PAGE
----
U.S. Yield Curve to Invert in Mid-2019, Morgan Stanley SaysBy
Fed in March to map out end to balance-sheet contraction: MS
Net Treasury supply seen smaller thanks to Fed balance sheet
The Federal Reserve next March will probably map out an end to the contraction in its balance sheet, helping support longer-dated bond yields, which will drop below those on shorter-dated notes by the middle of 2019, according to Morgan Stanley.
“Investors are underestimating the size of the SOMA portfolio” that will be needed to keep the benchmark overnight interest rate within the range targeted by the Fed, Morgan Stanley strategists including Sam Elprince wrote in a July 12 note. SOMA refers to the System Open Market Account, the Fed’s name for its pool of assets.
- Morgan Stanley cut its forecast for net U.S. government debt issued by the Treasury by $690 billion through 2020
- The bank sees 10-year Treasury yields at 2.75 percent by year-end, and 2.50 percent by mid-2019. It previously forecast them at 2.85 percent for end-2018 and 2.70 percent for the second quarter of 2019.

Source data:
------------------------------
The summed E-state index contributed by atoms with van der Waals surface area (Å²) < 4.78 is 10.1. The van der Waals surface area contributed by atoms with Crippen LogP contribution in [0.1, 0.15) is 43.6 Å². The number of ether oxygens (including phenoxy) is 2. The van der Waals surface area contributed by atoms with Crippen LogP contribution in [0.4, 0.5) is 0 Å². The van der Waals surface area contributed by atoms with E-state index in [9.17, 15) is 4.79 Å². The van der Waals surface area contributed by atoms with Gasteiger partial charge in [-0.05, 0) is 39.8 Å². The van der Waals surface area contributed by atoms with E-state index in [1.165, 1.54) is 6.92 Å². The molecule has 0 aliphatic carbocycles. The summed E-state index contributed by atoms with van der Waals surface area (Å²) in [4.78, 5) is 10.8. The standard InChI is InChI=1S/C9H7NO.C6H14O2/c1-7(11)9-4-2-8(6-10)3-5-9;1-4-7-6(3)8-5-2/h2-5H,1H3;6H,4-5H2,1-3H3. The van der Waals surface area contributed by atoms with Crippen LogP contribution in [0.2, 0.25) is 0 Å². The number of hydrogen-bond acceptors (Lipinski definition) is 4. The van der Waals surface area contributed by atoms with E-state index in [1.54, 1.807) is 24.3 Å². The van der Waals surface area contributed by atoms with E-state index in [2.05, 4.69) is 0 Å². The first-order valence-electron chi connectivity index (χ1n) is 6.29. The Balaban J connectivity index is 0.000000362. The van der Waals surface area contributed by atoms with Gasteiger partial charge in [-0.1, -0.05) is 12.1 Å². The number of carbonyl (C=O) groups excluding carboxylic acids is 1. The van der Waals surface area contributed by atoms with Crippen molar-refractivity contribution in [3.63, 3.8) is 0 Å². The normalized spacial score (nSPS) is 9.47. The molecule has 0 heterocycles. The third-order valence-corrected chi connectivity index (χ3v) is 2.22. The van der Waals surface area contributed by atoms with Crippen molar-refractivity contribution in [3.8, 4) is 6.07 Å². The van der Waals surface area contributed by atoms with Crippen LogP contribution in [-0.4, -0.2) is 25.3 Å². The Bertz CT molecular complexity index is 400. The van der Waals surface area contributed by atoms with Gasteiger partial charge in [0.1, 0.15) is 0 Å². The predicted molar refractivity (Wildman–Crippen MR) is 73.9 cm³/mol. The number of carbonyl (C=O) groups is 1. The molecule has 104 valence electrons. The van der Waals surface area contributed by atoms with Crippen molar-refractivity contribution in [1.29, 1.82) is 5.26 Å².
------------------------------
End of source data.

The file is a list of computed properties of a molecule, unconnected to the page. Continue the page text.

- The yield curve will invert “by mid-2019,” the analysts said. “We suggest an overweight to U.S. Treasuries.”
The Fed started shrinking its balance sheet last October, unwinding the unprecedented quantitative easing launched during the financial crisis. The recent phenomenon of the effective federal funds rate trading toward the upper end of the Fed’s target range has been a sign to some observers that liquidity may already be getting tight.
Some Fed officials have called for a discussion about where to take the balance sheet, with the run-off scheduled to increase by $10 billion a month, to $50 billion, next quarter. Morgan Stanley’s team sees the Fed providing a detailed account of exchanges on the issue in minutes of its December 2018 meeting, expected in early January. In March, they predict an announcement on plans to end balance-sheet normalization in September 2019.
The yield curve has been flattening almost continuously since early 2017 as the Fed kept raising rates, pushing up two-year yields, while 10-year yields rose by less. An inversion has preceded U.S. recessions in the past, and some Fed officials have expressed concern about that happening. Ten-year Treasuries now yield just 27 basis points more than two-year notes; both yields gained by about one basis point by 1:17 p.m. in New York on Thursday.
While a larger end-point for the Fed’s balance sheet than previously anticipated should support risky assets, the help won’t arrive until the contraction ends, Morgan Stanley said. On a 12-month horizon, the strategists recommended being underweight corporate credit relative to benchmark indexes.